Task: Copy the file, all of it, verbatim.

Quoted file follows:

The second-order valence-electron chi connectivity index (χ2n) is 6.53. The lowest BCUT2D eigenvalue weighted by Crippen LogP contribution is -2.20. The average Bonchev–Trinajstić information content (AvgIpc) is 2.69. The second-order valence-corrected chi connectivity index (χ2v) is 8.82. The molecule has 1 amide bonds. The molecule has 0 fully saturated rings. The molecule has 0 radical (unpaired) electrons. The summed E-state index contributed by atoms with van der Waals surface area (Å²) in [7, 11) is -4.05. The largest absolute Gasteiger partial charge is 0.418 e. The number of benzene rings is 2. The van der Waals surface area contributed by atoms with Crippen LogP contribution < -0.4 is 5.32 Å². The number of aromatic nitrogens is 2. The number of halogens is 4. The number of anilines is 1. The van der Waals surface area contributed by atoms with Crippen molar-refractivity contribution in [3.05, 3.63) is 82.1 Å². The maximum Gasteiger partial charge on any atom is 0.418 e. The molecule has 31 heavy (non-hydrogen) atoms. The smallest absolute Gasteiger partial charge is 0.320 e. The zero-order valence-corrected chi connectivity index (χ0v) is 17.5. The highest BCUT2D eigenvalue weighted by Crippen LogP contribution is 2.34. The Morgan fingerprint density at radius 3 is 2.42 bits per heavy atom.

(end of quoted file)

The second-order valence-electron chi connectivity index (χ2n) is 6.53. The lowest BCUT2D eigenvalue weighted by Crippen LogP contribution is -2.20. The average Bonchev–Trinajstić information content (AvgIpc) is 2.69. The second-order valence-corrected chi connectivity index (χ2v) is 8.82. The molecule has 1 amide bonds. The molecule has 0 fully saturated rings. The molecule has 0 radical (unpaired) electrons. The summed E-state index contributed by atoms with van der Waals surface area (Å²) in [7, 11) is -4.05. The largest absolute Gasteiger partial charge is 0.418 e. The number of benzene rings is 2. The van der Waals surface area contributed by atoms with Crippen LogP contribution < -0.4 is 5.32 Å². The number of aromatic nitrogens is 2. The number of halogens is 4. The number of anilines is 1. The van der Waals surface area contributed by atoms with Crippen molar-refractivity contribution in [3.05, 3.63) is 82.1 Å². The maximum Gasteiger partial charge on any atom is 0.418 e. The molecule has 31 heavy (non-hydrogen) atoms. The smallest absolute Gasteiger partial charge is 0.320 e. The zero-order valence-corrected chi connectivity index (χ0v) is 17.5. The highest BCUT2D eigenvalue weighted by Crippen LogP contribution is 2.34. The Morgan fingerprint density at radius 3 is 2.42 bits per heavy atom.